U.S. Rep. Ron Kind talks Affordable Care Act
by Nathan Vine
Stevens Point Journal
People want information on the Affordable Care Act — from details about their options, to what they will have to do as part of the program — rather than political viewpoints for or against it, U.S. Rep. Ron Kind says.
Kind, D-La Crosse, was at the Dreyfus University Center Theatre at the University of Wisconsin-Stevens Point on Wednesday as part of a series of informational sessions he is holding this week throughout the 3rd Congressional District about the law.
People can begin to enroll Oct. 1 for coverage beginning Jan. 1, 2014. Kind said while the law isn’t perfect, it’s a move in the right direction toward providing affordable health care.
“The past system has failed too many Americans, from small businesses to individuals alike, with health care that was unaffordable, leading to more uninsured, and businesses less able to compete globally due to rising health care costs,” Kind said. “You also have the cost of the uninsured being shifted onto other people or swallowed by health care providers. It just didn’t work.”
Kind also heavily criticized projections released Tuesday by the Office of the Commissioner of Insurance, which predicted insurance premiums would rise, sometimes sharply, for individual health policies.
Kind claimed that Gov. Scott Walker’s administration had been misleading about the projections, saying they don’t take factors such as tax credits and how many plans would be competing into account.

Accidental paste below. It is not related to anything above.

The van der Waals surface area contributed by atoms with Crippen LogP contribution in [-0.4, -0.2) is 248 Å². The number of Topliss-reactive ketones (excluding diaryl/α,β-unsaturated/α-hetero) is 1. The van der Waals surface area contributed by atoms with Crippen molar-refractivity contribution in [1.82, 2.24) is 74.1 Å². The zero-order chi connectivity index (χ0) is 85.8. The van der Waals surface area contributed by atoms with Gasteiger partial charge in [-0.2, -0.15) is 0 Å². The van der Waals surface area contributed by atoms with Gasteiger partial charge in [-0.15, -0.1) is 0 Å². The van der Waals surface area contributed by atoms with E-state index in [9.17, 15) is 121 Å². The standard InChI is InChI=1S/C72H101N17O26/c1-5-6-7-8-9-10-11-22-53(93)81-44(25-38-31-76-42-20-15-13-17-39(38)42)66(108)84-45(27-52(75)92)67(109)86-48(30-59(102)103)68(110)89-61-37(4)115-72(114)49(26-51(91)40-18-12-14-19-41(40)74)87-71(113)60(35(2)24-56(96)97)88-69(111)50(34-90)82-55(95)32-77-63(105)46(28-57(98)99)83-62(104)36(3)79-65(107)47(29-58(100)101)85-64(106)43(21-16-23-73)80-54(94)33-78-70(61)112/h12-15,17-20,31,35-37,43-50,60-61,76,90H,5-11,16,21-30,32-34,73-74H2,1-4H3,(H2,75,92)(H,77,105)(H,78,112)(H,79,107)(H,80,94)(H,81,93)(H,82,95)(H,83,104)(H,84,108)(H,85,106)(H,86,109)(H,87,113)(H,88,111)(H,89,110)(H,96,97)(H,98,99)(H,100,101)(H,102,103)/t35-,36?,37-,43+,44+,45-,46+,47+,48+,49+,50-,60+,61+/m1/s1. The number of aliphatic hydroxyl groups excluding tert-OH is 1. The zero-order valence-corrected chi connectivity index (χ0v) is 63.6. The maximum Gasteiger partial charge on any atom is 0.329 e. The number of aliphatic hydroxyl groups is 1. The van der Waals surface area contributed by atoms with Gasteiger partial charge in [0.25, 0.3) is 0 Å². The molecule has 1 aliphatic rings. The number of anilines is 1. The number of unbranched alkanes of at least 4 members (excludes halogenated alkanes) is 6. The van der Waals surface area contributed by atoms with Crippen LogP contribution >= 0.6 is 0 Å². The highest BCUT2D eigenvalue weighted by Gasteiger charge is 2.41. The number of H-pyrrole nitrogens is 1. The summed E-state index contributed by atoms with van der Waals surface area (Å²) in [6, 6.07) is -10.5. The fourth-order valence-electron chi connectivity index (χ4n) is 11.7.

“I thought that it was extremely irresponsible,” Kind said. “If their intent is to undermine the exchanges and to scare people, well then I think they accomplished that.”
In addition to Kind, representatives from numerous federal departments gave brief presentations about the Affordable Care Act.
Amy Hennessy, technical director at the Centers for Medicare & Medicaid Services, a division of the U.S. Department of Health and Human Services, said 90 percent of people currently without insurance will qualify for discounted or free health care under the law.
Eric Ness, Wisconsin District director for the U.S. Small Business Administration, said business owners are required to inform their employees whether they will be providing insurance by the Oct. 1 enrollment start date. He said people who purchaseinsurance through their work would be able to continue to do that as long as the company decides to continue offering coverage.
Ann Makres with the Internal Revenue Service told people about tax credits available to help people afford coverage purchasedthrough newly created health insurance marketplaces, and she urged people to report any family or income changes immediately in order to avoid being overcharged.